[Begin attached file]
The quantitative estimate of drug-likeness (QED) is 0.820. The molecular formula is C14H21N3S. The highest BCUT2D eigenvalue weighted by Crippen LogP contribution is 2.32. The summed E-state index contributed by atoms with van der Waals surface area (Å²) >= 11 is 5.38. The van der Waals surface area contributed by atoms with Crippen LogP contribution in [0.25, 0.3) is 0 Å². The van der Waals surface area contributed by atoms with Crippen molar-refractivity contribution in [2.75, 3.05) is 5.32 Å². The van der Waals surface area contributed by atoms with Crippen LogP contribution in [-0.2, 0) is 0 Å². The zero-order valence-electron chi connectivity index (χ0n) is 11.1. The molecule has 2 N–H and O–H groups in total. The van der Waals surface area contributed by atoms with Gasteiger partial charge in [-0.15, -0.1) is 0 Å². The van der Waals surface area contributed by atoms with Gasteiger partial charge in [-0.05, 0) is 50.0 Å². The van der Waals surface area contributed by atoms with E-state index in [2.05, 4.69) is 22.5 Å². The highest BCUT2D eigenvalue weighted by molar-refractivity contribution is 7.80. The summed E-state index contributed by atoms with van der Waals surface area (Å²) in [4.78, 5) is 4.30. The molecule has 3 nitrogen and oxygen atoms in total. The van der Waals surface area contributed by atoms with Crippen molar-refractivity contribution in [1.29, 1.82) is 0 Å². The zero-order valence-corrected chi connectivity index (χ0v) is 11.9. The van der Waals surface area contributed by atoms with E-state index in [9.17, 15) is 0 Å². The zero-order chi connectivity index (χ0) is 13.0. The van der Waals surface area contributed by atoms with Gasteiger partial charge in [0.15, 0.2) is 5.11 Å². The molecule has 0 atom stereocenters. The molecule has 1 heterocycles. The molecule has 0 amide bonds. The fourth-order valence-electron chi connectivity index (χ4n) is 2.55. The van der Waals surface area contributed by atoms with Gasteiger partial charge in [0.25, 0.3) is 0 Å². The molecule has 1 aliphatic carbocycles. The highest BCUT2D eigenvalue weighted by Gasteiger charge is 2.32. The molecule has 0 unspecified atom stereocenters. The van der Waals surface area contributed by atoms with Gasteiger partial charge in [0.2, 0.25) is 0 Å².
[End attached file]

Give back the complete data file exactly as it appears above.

The quantitative estimate of drug-likeness (QED) is 0.820. The molecular formula is C14H21N3S. The highest BCUT2D eigenvalue weighted by Crippen LogP contribution is 2.32. The summed E-state index contributed by atoms with van der Waals surface area (Å²) >= 11 is 5.38. The van der Waals surface area contributed by atoms with Crippen LogP contribution in [0.25, 0.3) is 0 Å². The van der Waals surface area contributed by atoms with Crippen molar-refractivity contribution in [2.75, 3.05) is 5.32 Å². The van der Waals surface area contributed by atoms with Crippen LogP contribution in [-0.2, 0) is 0 Å². The zero-order valence-electron chi connectivity index (χ0n) is 11.1. The molecule has 2 N–H and O–H groups in total. The van der Waals surface area contributed by atoms with Gasteiger partial charge in [-0.15, -0.1) is 0 Å². The van der Waals surface area contributed by atoms with Gasteiger partial charge in [-0.05, 0) is 50.0 Å². The van der Waals surface area contributed by atoms with E-state index in [2.05, 4.69) is 22.5 Å². The highest BCUT2D eigenvalue weighted by molar-refractivity contribution is 7.80. The summed E-state index contributed by atoms with van der Waals surface area (Å²) in [4.78, 5) is 4.30. The molecule has 3 nitrogen and oxygen atoms in total. The van der Waals surface area contributed by atoms with Crippen molar-refractivity contribution in [1.29, 1.82) is 0 Å². The zero-order valence-corrected chi connectivity index (χ0v) is 11.9. The van der Waals surface area contributed by atoms with E-state index in [9.17, 15) is 0 Å². The zero-order chi connectivity index (χ0) is 13.0. The van der Waals surface area contributed by atoms with Gasteiger partial charge in [0.15, 0.2) is 5.11 Å². The molecule has 0 atom stereocenters. The molecule has 1 heterocycles. The molecule has 0 amide bonds. The fourth-order valence-electron chi connectivity index (χ4n) is 2.55. The van der Waals surface area contributed by atoms with Gasteiger partial charge in [0.25, 0.3) is 0 Å². The molecule has 1 aliphatic carbocycles. The highest BCUT2D eigenvalue weighted by Gasteiger charge is 2.32. The molecule has 0 unspecified atom stereocenters. The van der Waals surface area contributed by atoms with Gasteiger partial charge in [0.2, 0.25) is 0 Å².